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user33658

HELP.....IC SYSTEMS IS AFTER ME!

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I received a collection notice in the mail in early October from IC Systems. I responded to them by sending a dispute letter asking for validation of this debt within 30 days. Well....I just checked my credit report and they have listed the collection on all three credit reports and marked it " as in dispute.

I'm confused....dont they have to validate this debt to me before they place it on my credit report?

If they don't provide me with any proof ....what is my next step?

I immediately mailed dispute letters to the CB's yesterday. Will they still investigate this collection even though it was placed on my reports with the account being in dispute?

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I'm confused....dont they have to validate this debt to me before they place it on my credit report?

Was the account on your report before you sent off the DV letter? If so, they are complying but marking it as "in dispute". If it wasn't, then you have them bigtime, they can't place it on your report after recieving but before responding to your request.

http://www.ftc.gov/os/statutes/fdcpa/letters/cass.htm

December 23, 1997

Robert G. Cass

Compliance Counsel

Commercial Financial Services, Inc.

2448 E. 81st Street, Suite 5500

Tulsa, OK 74137-4248

Dear Mr. Cass:

Mr. Medine has asked me to reply to your letter of October 28, 1997, concerning the circumstances under which a debt collector may report a "charged-off debt" to a consumer reporting agency under the enclosed Fair Debt Collection Practices Act. In that letter, you pose four questions, which I set out below with our answers.

I. "Is it permissible under the FDCPA for a debt collector to report charged-off debts to a consumer reporting agency during the term of the 30-day validation period detailed in Section 1692g?" Yes. As stated in the Commission's Staff Commentary on the FDCPA (copy enclosed), a debt collector may accurately report a debt to a consumer reporting agency within the thirty day validation period (p. 50103). We do not regard the action of reporting a debt to a consumer reporting agency as inconsistent with the consumer's dispute or verification rights under § 1692g.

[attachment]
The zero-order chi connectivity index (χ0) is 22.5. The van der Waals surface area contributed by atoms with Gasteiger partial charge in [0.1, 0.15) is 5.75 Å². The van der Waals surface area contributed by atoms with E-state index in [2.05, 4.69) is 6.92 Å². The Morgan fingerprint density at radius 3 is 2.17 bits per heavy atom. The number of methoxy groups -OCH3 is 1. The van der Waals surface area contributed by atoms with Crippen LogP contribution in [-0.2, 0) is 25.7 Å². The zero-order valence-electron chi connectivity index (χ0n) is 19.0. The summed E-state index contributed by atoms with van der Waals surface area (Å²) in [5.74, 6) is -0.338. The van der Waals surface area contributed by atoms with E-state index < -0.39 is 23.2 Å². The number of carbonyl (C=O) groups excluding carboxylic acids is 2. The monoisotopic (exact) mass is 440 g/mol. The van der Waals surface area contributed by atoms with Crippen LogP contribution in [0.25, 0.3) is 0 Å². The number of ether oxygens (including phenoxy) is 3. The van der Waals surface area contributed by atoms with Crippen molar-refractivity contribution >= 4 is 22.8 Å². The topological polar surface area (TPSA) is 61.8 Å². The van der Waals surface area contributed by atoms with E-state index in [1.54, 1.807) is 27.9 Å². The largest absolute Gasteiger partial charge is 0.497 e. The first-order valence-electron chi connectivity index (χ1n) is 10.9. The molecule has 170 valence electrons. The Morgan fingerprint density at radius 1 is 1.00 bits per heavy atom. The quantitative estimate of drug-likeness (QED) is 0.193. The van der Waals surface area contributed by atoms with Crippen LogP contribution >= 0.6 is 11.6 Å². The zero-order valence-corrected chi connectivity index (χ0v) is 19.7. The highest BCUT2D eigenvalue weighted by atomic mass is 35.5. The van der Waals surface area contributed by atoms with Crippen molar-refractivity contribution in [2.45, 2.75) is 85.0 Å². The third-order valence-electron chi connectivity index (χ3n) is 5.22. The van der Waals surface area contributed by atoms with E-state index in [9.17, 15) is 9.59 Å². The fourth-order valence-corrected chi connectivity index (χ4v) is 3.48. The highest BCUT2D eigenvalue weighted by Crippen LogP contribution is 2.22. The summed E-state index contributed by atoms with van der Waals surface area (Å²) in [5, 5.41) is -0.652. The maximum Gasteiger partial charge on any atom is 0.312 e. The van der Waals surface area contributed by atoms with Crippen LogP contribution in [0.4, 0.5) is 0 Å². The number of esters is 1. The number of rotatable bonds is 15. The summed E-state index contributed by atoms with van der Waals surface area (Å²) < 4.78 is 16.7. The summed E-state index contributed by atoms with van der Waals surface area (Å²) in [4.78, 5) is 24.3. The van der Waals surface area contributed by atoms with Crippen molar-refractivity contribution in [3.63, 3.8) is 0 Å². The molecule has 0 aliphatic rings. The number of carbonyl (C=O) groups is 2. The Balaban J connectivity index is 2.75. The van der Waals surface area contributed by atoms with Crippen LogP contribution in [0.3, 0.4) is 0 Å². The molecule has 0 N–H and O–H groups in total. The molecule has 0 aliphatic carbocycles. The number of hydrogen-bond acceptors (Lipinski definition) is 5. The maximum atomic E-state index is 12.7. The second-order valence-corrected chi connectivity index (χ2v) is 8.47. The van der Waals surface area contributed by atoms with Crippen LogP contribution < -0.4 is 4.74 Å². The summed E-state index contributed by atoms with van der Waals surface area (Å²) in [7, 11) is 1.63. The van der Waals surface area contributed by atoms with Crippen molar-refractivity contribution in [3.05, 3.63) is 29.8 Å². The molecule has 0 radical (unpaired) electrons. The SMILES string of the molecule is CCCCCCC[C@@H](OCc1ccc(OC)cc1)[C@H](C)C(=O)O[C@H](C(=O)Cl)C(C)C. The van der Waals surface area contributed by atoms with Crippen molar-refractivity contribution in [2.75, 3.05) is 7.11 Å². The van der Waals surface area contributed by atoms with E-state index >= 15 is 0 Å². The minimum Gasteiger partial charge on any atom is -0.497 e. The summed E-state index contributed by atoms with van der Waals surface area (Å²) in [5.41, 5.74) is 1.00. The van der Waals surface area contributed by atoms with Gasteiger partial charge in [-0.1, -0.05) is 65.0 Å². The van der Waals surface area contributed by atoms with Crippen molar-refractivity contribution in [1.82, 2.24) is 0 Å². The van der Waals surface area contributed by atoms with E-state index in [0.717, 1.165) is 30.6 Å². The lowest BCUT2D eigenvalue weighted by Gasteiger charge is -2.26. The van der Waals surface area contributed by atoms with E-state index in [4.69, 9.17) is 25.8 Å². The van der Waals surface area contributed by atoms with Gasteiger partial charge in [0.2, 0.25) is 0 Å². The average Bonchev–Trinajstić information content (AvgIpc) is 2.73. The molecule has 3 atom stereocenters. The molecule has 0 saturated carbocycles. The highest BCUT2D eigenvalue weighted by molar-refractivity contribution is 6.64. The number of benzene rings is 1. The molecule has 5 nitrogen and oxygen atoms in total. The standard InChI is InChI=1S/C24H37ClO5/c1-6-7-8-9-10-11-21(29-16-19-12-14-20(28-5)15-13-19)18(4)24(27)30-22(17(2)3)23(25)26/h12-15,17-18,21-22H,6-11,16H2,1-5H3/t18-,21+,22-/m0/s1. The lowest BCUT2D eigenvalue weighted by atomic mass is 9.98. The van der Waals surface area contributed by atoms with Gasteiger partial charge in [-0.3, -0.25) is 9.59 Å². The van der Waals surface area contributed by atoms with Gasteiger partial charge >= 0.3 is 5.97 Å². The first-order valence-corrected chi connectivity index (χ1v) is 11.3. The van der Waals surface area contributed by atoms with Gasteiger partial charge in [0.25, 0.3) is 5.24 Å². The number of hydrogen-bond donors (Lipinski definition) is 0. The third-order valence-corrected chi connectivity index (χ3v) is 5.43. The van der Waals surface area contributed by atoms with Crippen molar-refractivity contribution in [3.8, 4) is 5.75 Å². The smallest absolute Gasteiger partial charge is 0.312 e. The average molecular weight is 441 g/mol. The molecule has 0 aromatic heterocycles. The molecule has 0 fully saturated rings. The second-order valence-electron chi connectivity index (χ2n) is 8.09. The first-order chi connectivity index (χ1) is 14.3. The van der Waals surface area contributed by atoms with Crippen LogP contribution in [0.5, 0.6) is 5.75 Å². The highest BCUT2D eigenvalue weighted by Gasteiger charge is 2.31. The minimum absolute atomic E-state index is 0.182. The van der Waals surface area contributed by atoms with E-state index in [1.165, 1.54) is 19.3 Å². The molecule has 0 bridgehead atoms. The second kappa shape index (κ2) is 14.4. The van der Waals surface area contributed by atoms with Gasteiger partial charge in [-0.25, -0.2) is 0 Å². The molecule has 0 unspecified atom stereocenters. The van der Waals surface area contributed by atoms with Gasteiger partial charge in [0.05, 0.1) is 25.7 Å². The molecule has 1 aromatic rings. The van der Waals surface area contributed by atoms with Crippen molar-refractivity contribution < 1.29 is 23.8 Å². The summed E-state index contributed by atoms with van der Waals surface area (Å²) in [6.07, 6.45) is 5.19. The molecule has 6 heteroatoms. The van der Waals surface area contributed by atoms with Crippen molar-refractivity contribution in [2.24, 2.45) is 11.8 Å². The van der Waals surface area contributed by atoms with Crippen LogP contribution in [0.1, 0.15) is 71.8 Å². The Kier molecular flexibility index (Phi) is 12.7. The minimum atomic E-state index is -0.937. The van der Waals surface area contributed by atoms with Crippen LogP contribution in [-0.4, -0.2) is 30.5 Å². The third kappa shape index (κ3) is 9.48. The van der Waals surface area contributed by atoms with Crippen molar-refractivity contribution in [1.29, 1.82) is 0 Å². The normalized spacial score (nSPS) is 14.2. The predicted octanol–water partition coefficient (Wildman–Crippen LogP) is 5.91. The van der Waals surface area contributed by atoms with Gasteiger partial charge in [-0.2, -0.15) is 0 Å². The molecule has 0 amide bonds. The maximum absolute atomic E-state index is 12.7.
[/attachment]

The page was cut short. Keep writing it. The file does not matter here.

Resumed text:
II. "Is it permissible under the FDCPA for a debt collector to report, or continue to report, a consumer's charged-off debt to a consumer reporting agency after the debt collector has received, but not responded to, a consumer's written dispute during the 30-day validation period detailed in § 1692g?" As you know, Section 1692g(B) requires the debt collector to cease collection of the debt at issue if a written dispute is received within the 30-day validation period until verification is obtained. Because we believe that reporting a charged-off debt to a consumer reporting agency, particularly at this stage of the collection process, constitutes "collection activity" on the part of the collector, our answer to your question is No. Although the FDCPA is unclear on this point, we believe the reality is that debt collectors use the reporting mechanism as a tool to persuade consumers to pay, just like dunning letters and telephone calls. Of course, if a dispute is received after a debt has been reported to a consumer reporting agency, the debt collector is obligated by Section 1692e(8) to inform the consumer reporting agency of the dispute.

III. "Is it permissible under the FDCPA to cease collection of a debt rather than respond to a written dispute from a consumer received during the 30-day validation period?" Yes. There is nothing in the FDCPA that requires a debt collector to continue collecting a debt after a written dispute is received. Further, there is nothing in the FDCPA that requires a response to a written dispute if the debt collector chooses to abandon its collection effort with respect to the debt at issue. See Smith v. Transworld Systems, Inc., 953 F.2d 1025, 1032 (6th Cir. 1992).